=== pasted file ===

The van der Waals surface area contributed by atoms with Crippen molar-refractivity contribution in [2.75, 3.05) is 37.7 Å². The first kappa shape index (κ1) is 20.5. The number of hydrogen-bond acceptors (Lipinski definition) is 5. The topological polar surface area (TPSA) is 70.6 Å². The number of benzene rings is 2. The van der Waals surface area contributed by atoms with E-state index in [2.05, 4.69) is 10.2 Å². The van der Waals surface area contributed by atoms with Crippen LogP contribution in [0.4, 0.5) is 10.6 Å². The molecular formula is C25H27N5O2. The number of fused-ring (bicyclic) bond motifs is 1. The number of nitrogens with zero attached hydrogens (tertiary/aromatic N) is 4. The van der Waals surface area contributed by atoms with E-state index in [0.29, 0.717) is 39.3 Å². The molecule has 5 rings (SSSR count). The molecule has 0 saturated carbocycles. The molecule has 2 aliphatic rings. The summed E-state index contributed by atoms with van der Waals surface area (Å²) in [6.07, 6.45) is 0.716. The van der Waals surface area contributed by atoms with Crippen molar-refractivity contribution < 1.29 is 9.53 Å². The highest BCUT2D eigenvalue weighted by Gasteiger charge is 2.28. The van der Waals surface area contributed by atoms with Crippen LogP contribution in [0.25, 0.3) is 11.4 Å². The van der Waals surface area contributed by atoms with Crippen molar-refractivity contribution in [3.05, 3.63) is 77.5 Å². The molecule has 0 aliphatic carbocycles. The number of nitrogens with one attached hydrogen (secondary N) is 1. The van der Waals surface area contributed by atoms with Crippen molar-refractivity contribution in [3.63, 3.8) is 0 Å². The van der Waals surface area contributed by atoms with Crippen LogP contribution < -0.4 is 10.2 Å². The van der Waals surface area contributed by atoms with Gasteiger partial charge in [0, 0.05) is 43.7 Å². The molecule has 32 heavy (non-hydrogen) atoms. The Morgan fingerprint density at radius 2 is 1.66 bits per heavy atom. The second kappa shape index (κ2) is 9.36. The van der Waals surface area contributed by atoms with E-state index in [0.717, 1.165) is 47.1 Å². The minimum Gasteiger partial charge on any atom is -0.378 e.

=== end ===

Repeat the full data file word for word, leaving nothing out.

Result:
The van der Waals surface area contributed by atoms with Crippen molar-refractivity contribution in [2.75, 3.05) is 37.7 Å². The first kappa shape index (κ1) is 20.5. The number of hydrogen-bond acceptors (Lipinski definition) is 5. The topological polar surface area (TPSA) is 70.6 Å². The number of benzene rings is 2. The van der Waals surface area contributed by atoms with E-state index in [2.05, 4.69) is 10.2 Å². The van der Waals surface area contributed by atoms with Crippen LogP contribution in [0.4, 0.5) is 10.6 Å². The molecular formula is C25H27N5O2. The number of fused-ring (bicyclic) bond motifs is 1. The number of nitrogens with zero attached hydrogens (tertiary/aromatic N) is 4. The van der Waals surface area contributed by atoms with E-state index in [0.29, 0.717) is 39.3 Å². The molecule has 5 rings (SSSR count). The molecule has 0 saturated carbocycles. The molecule has 2 aliphatic rings. The summed E-state index contributed by atoms with van der Waals surface area (Å²) in [6.07, 6.45) is 0.716. The van der Waals surface area contributed by atoms with Crippen molar-refractivity contribution < 1.29 is 9.53 Å². The highest BCUT2D eigenvalue weighted by Gasteiger charge is 2.28. The van der Waals surface area contributed by atoms with Crippen LogP contribution in [0.25, 0.3) is 11.4 Å². The van der Waals surface area contributed by atoms with Crippen molar-refractivity contribution in [3.05, 3.63) is 77.5 Å². The molecule has 0 aliphatic carbocycles. The number of nitrogens with one attached hydrogen (secondary N) is 1. The van der Waals surface area contributed by atoms with Crippen molar-refractivity contribution in [3.63, 3.8) is 0 Å². The van der Waals surface area contributed by atoms with Crippen LogP contribution < -0.4 is 10.2 Å². The van der Waals surface area contributed by atoms with Gasteiger partial charge in [0, 0.05) is 43.7 Å². The molecule has 32 heavy (non-hydrogen) atoms. The Morgan fingerprint density at radius 2 is 1.66 bits per heavy atom. The second kappa shape index (κ2) is 9.36. The van der Waals surface area contributed by atoms with E-state index in [0.717, 1.165) is 47.1 Å². The minimum Gasteiger partial charge on any atom is -0.378 e.